OUR CALL: No, the Mountaineers don’t have to win the Big 12 to have the right kind of outcome. They do need to win the games they should, and maybe one they shouldn’t. They’ve got it in them.


Rebuilding isn’t required; winning is

Last season started with a thrilling double overtime victory over Notre Dame that got everyone talking. It ended with three straight defeats, one of them — oh, the ignominy — at Kansas, ending the suspense about coach Charlie Strong. There have been three straight losing seasons at Texas — unthinkable, unconscionable, unforgivable — so enter hot-shot young coach Tom Herman.

THE GOOD NEWS: Strong would say this season could’ve been really good with him still at the helm. That’s because the Longhorns have a lot of the signs of a team that’s ready to move forward. The offense, even without tremendous RB D’Onta Foreman, is still stacked. The defense looks ready, too.

THE BAD NEWS: This still isn’t quite a Texas-sized roster. Culturally, Herman will have to raise internal — note: not external — expectations. Defensive coordinator Todd Orlando has a lot on his plate, though he’s a good one. At USC in September? Tough measuring stick.

OUR CALL: Herman punched his ticket and now has himself on full display. Right guy, right time? Seems like it. There’s some good stuff going on in Austin. The Longhorns will someday soon be back to winning big. For this season, how about kinda big?


Ready to let ‘er Ryp

Are we supposed to believe it’s as simple as plug-and-play at Boise? Goodness, it isn’t. Coach Bryan Harsin has done outstanding work, going 31-9 thus far, including 10-3 last season. But Broncos fans — yeah, they’re spoiled — want to see if he can take the next step and make screaming-loud Group of Five noise. The schedule has enough meat to draw attention, especially if you realize how competitive it is in the Mountain Division of the Mountain West.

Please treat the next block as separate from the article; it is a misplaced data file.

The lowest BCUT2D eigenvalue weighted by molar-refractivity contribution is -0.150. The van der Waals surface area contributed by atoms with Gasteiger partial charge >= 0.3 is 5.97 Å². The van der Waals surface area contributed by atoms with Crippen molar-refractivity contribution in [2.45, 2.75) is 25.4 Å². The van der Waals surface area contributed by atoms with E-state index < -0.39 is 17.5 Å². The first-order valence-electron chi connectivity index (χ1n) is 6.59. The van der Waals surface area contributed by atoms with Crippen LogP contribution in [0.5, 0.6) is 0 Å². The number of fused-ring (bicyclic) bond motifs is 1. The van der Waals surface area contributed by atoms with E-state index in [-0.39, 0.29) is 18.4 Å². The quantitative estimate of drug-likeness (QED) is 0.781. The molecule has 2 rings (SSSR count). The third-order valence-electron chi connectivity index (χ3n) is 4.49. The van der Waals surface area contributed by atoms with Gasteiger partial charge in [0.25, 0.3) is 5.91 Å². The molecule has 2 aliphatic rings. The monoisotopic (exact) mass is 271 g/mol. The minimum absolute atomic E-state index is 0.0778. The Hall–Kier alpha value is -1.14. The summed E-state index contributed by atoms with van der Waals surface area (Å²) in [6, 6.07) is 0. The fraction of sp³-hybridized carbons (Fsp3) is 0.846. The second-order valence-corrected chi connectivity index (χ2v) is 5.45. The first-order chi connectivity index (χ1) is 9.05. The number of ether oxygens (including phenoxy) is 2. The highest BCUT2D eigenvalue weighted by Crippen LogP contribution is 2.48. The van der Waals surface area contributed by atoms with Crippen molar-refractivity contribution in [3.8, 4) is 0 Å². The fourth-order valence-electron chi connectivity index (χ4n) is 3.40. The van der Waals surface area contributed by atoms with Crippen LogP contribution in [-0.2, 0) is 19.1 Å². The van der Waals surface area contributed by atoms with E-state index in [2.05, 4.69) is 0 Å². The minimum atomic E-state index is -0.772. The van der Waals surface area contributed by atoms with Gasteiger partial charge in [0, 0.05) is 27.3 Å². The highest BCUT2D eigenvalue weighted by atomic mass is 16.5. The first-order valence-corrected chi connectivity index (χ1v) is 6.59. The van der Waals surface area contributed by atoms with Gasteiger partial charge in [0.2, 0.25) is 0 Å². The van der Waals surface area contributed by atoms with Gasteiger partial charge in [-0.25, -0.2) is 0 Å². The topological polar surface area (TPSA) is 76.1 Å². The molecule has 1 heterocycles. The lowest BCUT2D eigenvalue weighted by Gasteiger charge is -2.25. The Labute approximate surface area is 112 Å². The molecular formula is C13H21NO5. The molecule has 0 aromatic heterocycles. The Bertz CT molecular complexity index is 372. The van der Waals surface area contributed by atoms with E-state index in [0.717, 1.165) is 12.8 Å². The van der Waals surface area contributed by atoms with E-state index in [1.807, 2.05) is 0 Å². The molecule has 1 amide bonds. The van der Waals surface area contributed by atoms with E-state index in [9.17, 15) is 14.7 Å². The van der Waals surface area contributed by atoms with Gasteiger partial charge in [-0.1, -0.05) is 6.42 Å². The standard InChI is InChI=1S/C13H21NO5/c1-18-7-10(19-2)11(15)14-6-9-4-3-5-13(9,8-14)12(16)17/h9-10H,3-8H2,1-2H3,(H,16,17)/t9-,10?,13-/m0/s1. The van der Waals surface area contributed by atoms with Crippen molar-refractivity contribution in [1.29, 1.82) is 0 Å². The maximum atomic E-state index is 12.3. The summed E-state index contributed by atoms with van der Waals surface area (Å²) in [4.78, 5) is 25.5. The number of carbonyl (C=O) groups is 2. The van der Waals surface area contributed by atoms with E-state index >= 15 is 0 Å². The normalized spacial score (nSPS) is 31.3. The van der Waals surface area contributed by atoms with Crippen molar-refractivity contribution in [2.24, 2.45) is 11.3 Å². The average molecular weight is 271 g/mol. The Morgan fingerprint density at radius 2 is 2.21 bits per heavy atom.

THE GOOD NEWS: Brett Rypien — Mark’s nephew, if you’re wondering — has everything locked down at quarterback. This is an excellent player, a two-time first-team All-Mountain West selection, and he has a 1,000yard target in senior WR Cedrick Wilson.

THE BAD NEWS: Defensively, this Broncos team has to get feistier; it didn’t make enough big plays to be considered the big-league stuff the program needs. The Week Two game at Washington State will be illuminating. Other non-cons are Virginia on the blue turf, and at BYU.

OUR CALL: We’re not saying the Broncos are what they were in the best of the Chris Petersen years. But we fundamentally believe the projected Mountain West champion should be ranked.

25. UTAH

Banging on the South ceiling

Five different teams have filled their trophy cases with Pac-12 South trophies in the past five seasons, but all Utah has to show for that time is a ribbon for “Most Consistent Program.” Settling in nicely now to their Pac-12 digs — not a surprise with a coach like Kyle Whittingham — the Utes have 16 conference victories in the past three seasons and three consecutive finishes in the AP Top 25. Expect more of the same in 2017.

THE GOOD NEWS: Utah hired OC Troy Taylor from Eastern Washington, signaling that the Utes will get more serious about a no-huddle passing game behind senior QB Troy Williams or maybe Alabama transfer Cooper Bateman. DT Lowell Lotulelei came back to lead a stout line that includes DE Kylie Fitts.

THE BAD NEWS: A revamped offensive line could undermine the changes on offense, and ball-hawking S Marcus Williams isn’t around anymore to erase mistakes in the secondary. Utes play at USC and Washington.

OUR CALL: Utah’s ceiling? Well, it is the roof. The Utes won’t go zooming to the sky this season, but we like their chances to repeat a 9-4 season.